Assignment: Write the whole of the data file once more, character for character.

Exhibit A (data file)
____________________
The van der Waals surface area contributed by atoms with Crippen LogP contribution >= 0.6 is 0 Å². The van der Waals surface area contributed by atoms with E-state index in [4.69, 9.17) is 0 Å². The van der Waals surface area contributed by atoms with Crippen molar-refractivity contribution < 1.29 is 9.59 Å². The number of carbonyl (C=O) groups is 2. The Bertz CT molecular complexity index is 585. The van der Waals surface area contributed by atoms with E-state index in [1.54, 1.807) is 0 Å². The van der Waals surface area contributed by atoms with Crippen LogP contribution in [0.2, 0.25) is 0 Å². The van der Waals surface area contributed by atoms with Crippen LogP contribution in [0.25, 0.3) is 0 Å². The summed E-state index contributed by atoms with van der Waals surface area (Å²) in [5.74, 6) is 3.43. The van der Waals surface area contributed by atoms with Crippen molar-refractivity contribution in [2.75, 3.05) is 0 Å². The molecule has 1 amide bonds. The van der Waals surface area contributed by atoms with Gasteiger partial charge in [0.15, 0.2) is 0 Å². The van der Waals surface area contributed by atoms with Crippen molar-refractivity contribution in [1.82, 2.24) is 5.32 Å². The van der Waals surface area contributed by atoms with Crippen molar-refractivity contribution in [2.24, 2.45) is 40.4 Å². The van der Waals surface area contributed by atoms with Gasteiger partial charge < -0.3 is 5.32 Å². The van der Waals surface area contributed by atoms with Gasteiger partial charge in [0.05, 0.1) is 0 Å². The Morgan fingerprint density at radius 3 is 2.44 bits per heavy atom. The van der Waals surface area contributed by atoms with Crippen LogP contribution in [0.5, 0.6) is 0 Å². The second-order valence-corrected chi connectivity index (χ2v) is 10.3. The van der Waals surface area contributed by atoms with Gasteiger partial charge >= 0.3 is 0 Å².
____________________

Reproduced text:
The van der Waals surface area contributed by atoms with Crippen LogP contribution >= 0.6 is 0 Å². The van der Waals surface area contributed by atoms with E-state index in [4.69, 9.17) is 0 Å². The van der Waals surface area contributed by atoms with Crippen molar-refractivity contribution < 1.29 is 9.59 Å². The number of carbonyl (C=O) groups is 2. The Bertz CT molecular complexity index is 585. The van der Waals surface area contributed by atoms with E-state index in [1.54, 1.807) is 0 Å². The van der Waals surface area contributed by atoms with Crippen LogP contribution in [0.2, 0.25) is 0 Å². The van der Waals surface area contributed by atoms with Crippen LogP contribution in [0.25, 0.3) is 0 Å². The summed E-state index contributed by atoms with van der Waals surface area (Å²) in [5.74, 6) is 3.43. The van der Waals surface area contributed by atoms with Crippen molar-refractivity contribution in [2.75, 3.05) is 0 Å². The molecule has 1 amide bonds. The van der Waals surface area contributed by atoms with Gasteiger partial charge in [0.15, 0.2) is 0 Å². The van der Waals surface area contributed by atoms with Crippen molar-refractivity contribution in [1.82, 2.24) is 5.32 Å². The van der Waals surface area contributed by atoms with Crippen molar-refractivity contribution in [2.24, 2.45) is 40.4 Å². The van der Waals surface area contributed by atoms with Gasteiger partial charge < -0.3 is 5.32 Å². The van der Waals surface area contributed by atoms with Gasteiger partial charge in [0.05, 0.1) is 0 Å². The Morgan fingerprint density at radius 3 is 2.44 bits per heavy atom. The van der Waals surface area contributed by atoms with Crippen LogP contribution in [0.5, 0.6) is 0 Å². The second-order valence-corrected chi connectivity index (χ2v) is 10.3. The van der Waals surface area contributed by atoms with Gasteiger partial charge >= 0.3 is 0 Å².